There are people in the world who think superhero movies are beneath them.
These are the same kind of people who recline their chairs onto someone’s knees for the entire duration of a one hour, mid-morning flight and who see it as their duty to point out typos in emotional Facebook posts.
They also probably enjoy kicking puppies and wrinkling their noses up at rainbows that magically appear after a sun shower, but I’m yet to find definitive proof to back up either of those claims.
But cutting yourself off from an entire portion of cinema, especially a portion that is currently shaping our pop culture lexicon as the dominate media form available on the big screen, does not make you clever and it does not make your taste more discerning than that of others.
All it means is that you can’t appreciate stories being told in different ways, that you can’t accept that important issues can be cleverly explored in a way that embraces both light and shade.
And that makes me sadder than watching the final cut of Halle Berry’s Catwoman.
So, if you listen to what I’m about to tell you about Black Panther and you still think this movie is beneath your viewing habits, then maybe there is no help for you in this world after all.
Oh, and you should also know that Oprah herself walked out of this movie and instantly declared it “phenomenal.”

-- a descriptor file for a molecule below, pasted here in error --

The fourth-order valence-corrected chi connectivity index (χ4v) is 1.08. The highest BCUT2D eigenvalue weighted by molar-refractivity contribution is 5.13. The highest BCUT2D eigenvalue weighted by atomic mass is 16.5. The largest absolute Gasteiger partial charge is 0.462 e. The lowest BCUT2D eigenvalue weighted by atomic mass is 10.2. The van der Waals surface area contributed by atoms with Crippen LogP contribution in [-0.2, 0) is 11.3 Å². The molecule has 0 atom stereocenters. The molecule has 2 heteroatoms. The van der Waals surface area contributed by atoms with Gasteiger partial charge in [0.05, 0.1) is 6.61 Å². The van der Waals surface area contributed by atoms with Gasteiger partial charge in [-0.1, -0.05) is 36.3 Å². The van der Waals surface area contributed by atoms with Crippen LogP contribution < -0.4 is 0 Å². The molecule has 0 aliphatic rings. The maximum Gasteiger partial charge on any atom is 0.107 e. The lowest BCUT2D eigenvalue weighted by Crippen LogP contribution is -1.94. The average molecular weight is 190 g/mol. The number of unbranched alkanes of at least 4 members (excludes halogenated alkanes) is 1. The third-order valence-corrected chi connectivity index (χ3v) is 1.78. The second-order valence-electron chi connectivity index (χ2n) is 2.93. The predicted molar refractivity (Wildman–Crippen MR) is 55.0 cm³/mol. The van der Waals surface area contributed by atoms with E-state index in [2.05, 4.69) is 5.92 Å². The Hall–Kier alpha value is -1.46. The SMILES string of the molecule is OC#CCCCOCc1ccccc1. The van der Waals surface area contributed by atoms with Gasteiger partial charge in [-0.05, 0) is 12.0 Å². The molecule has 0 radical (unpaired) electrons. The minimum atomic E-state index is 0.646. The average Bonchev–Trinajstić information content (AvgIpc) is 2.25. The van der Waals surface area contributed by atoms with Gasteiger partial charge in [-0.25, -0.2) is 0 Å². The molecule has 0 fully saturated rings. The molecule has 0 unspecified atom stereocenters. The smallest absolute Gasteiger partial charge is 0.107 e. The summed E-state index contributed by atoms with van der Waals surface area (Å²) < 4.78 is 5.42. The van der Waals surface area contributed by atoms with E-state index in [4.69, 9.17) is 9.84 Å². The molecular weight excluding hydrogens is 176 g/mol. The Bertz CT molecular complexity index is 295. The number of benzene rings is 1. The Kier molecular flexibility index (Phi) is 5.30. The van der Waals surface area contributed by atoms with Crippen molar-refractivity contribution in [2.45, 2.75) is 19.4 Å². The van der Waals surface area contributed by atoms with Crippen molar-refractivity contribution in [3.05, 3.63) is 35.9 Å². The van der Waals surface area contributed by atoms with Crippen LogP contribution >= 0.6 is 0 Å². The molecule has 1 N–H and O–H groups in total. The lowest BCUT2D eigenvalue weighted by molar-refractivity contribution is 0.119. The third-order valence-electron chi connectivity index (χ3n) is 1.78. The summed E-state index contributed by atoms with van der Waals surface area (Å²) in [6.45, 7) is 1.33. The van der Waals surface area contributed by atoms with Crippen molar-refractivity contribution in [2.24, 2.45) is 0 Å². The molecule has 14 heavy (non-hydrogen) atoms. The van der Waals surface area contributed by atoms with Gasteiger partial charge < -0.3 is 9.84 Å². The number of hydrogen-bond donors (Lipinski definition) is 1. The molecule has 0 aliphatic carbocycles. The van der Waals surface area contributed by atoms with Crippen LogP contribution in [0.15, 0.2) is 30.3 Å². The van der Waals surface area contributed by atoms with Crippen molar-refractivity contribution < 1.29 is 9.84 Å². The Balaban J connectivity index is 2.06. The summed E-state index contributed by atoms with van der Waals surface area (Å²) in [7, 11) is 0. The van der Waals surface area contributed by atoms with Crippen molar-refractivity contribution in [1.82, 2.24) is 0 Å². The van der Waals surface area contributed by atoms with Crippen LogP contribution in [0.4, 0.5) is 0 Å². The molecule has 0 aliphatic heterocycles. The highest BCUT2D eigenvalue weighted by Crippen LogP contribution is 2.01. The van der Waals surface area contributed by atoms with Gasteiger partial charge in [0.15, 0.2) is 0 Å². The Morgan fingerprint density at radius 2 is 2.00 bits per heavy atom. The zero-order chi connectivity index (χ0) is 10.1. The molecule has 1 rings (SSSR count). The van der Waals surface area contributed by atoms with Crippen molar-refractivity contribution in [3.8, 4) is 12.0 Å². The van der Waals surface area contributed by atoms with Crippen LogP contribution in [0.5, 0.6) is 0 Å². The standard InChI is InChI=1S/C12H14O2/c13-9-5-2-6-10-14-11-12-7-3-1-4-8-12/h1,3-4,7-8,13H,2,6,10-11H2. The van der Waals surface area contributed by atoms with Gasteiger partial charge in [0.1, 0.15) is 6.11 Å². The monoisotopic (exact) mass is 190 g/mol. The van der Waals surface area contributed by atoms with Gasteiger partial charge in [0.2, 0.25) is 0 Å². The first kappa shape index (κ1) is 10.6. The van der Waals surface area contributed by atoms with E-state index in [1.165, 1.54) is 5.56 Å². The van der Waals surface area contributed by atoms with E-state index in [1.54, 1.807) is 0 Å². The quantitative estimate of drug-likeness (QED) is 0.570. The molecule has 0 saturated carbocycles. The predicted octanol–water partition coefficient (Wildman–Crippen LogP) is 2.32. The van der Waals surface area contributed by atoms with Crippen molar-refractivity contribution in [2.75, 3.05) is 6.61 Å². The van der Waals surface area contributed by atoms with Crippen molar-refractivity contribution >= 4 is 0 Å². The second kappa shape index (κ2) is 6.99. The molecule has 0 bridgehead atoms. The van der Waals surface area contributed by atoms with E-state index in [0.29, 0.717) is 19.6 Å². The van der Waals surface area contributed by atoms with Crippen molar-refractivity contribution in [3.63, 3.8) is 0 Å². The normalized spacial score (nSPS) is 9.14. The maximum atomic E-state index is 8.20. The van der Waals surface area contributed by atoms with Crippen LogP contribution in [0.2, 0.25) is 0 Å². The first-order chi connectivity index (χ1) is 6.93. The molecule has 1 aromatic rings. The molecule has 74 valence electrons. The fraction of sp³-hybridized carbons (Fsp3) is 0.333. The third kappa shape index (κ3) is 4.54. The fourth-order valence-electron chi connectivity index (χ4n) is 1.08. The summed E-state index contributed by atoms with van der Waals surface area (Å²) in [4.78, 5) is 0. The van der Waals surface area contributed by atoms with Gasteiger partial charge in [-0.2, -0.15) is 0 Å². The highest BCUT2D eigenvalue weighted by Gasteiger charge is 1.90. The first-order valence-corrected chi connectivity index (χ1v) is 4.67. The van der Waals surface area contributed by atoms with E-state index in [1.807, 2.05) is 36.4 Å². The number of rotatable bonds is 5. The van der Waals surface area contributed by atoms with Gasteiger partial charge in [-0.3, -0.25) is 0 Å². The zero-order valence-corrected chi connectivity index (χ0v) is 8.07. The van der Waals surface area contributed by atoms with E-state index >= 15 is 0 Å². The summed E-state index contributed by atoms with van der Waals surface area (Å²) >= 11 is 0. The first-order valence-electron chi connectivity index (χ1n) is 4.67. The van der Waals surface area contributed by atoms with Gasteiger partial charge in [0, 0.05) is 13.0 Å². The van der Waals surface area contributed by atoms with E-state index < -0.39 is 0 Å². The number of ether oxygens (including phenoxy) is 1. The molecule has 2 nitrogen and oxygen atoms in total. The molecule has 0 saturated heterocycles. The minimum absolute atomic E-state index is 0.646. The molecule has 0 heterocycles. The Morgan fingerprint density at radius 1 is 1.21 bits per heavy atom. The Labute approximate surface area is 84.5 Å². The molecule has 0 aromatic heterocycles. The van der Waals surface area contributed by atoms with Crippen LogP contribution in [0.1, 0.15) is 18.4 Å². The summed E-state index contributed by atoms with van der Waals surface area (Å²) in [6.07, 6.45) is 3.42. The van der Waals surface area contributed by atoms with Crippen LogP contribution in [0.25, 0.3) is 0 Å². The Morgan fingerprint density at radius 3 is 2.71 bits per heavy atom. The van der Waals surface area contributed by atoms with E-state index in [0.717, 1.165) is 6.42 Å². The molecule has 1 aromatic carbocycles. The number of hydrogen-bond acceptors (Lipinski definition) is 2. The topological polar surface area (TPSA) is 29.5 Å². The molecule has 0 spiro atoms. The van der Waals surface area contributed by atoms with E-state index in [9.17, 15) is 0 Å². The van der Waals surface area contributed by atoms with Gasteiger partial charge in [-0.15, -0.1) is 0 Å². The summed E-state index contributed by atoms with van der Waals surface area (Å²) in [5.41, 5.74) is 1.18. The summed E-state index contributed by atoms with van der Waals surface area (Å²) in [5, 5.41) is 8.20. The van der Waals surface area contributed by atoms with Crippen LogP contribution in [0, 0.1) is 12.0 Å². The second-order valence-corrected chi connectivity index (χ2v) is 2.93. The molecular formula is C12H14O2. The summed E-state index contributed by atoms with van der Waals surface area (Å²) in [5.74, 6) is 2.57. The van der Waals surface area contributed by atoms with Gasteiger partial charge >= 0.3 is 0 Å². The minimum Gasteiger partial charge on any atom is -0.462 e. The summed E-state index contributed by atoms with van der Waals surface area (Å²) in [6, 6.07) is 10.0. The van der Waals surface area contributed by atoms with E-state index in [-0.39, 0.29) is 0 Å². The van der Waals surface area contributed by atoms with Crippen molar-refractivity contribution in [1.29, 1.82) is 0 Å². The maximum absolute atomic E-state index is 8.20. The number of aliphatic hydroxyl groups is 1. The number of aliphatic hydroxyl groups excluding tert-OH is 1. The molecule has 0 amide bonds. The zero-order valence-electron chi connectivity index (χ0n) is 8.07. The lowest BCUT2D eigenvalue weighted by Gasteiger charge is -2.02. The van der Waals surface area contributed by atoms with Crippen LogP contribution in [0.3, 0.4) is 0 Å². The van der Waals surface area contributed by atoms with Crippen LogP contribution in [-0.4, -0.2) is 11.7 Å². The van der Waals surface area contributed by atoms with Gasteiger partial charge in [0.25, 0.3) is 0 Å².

But, eh, what would she know, right?
Listen: The Binge host Laura Brodnik explains why The Shape of Water is one movie you just can’t miss.
Black Panther takes place after the events of Marvel’s Captain America: Civil War, but creates such a rich and layered universe that you don’t have to have watched that film in order to be instantly pulled into the plot of this one.
The movie follows T’Challa (Chadwick Boseman), a newly crowned African king of a secret Utopian city called Wakanda, who fights evil-doers dressed as a masked wildcat.
His biggest foe comes in the form of the villainous Erik Killmonger (Michael B. Jordan), an ex-military hit-man who has a mysterious past connection to Wakanda and is hell bent on overthrowing (and killing) T’Challa in order to launch a full-scale international race war.
Though Black Panther is as visually epic and high voltage as you’d expect a hero driven blockbuster to be, the issues explored within the film are very much grounded in reality, making the stakes unusually high.
In this film there are no faceless alien warriors to lazily knock off one-by-one, and no giant power beam bursting into the sky to signal the final act, which are both tropes that can be lazily tacked on to the end of superhero flicks (ahem… Avengers…).